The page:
Monday, September 26, 2011

Because I know you're curious, I hereby present: How It Works

     One of the more common questions when people find out I'm in a polyamorous relationship is "How does that work?" I think people get the general idea of pursuing multiple relationships, and probably are wondering how we deal with the practical concerns inherent in eschewing the "traditional" and expected forms of relationships out there.  There is a lot more to think about when you're writing your own rules.  So I've decided to post How It Works for my V.  Some of it is philosophy, some of it is practical concern, some of it is guidelines for behavior.  Every polyamorous person will have their own idea of How It Works, this is simply How It Works for us.

     Many people prefer a primary/secondary model of polyamory, where there is one main couple, and the people in the couple can pursue additional relationships as long as the couple remains "most important" according to whatever definition the couple is using.  For some, that means no children or cohabitation with anyone else, for others it means that your time with your OSO (other significant other) would be determined or approved by your spouse.  I believe in allowing relationships to find their own level, and not determining how I'm going to treat a relationship which is purely theoretical with no regard to the theoretical person I haven't even met yet.  For some people this model is truly fulfilling, for me it is not appealing.  I don't like rigid rules to begin with.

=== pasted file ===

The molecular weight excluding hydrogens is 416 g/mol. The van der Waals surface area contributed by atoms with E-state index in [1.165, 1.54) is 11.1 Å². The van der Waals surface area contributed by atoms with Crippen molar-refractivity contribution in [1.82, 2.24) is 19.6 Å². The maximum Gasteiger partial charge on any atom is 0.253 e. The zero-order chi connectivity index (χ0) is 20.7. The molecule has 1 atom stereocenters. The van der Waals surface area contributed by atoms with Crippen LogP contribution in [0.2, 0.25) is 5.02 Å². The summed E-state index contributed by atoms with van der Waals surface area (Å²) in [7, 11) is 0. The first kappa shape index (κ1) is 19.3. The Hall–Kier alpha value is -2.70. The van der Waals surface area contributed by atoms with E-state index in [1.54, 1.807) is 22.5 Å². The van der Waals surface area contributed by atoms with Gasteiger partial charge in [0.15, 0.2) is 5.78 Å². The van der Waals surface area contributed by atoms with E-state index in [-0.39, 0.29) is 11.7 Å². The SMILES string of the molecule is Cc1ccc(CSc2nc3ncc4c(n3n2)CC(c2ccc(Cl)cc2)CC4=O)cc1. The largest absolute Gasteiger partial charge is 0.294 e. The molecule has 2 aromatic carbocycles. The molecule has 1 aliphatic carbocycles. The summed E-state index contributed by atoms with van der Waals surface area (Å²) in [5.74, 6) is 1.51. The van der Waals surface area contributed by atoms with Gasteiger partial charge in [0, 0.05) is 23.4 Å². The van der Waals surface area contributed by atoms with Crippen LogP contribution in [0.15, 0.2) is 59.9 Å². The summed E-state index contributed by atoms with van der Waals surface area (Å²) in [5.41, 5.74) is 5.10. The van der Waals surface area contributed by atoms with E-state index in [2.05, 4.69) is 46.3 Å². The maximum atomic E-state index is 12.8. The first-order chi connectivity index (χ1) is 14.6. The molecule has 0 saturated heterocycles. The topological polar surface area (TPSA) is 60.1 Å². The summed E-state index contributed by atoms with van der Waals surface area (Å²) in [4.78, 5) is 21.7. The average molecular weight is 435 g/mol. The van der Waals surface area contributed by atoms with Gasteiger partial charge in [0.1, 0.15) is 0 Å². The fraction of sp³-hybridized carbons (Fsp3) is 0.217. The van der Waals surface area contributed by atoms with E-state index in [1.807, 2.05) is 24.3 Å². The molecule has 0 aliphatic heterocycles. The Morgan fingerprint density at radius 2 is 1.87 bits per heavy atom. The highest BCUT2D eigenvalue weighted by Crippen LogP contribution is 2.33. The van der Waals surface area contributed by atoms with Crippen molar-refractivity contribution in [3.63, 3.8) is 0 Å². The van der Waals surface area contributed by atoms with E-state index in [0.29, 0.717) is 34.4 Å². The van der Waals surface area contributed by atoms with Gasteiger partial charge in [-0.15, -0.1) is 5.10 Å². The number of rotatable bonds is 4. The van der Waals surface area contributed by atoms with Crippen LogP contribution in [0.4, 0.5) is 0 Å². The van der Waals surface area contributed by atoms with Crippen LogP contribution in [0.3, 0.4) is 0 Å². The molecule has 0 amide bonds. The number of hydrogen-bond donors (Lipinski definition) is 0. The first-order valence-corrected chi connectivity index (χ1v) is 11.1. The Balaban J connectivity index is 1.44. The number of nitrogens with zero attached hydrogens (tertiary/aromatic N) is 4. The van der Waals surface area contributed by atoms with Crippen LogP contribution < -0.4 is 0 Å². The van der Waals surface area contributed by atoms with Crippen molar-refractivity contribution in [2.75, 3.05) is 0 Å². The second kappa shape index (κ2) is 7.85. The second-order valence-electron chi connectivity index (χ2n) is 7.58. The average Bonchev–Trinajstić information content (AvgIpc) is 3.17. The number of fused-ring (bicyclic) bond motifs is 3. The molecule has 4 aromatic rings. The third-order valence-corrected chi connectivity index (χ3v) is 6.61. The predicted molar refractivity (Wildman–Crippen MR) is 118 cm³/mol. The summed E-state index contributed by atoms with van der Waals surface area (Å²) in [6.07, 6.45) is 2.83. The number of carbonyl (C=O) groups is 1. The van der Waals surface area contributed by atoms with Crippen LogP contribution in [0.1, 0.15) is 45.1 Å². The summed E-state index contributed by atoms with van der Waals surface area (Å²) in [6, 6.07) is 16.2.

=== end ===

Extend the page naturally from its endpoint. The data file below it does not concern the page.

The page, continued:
Along those same lines, some people think they should be able to have veto power over relationships or potential relationships that their partners have.  Most of the people I've talked to who have veto power don't want to use it, and only give it to their partner because they trust their partner to not use it unless they are making a really terrible decision.  The knowledge that you can potentially veto what you feel is a horrendous mistake can bring comfort and security to a situation which is full of potential emotional danger.  I, however, do not want the concept of veto power in my relationships.  I will listen to my partners if they have concerns, and I will express the same to them.  If they do something, or pursue a relationship I really don't agree with, I will decide the best course of action I can take a that time.  Even up to ending our relationship if things get that bad, but I will not tell someone else how to live their life, and what love they can or cannot pursue.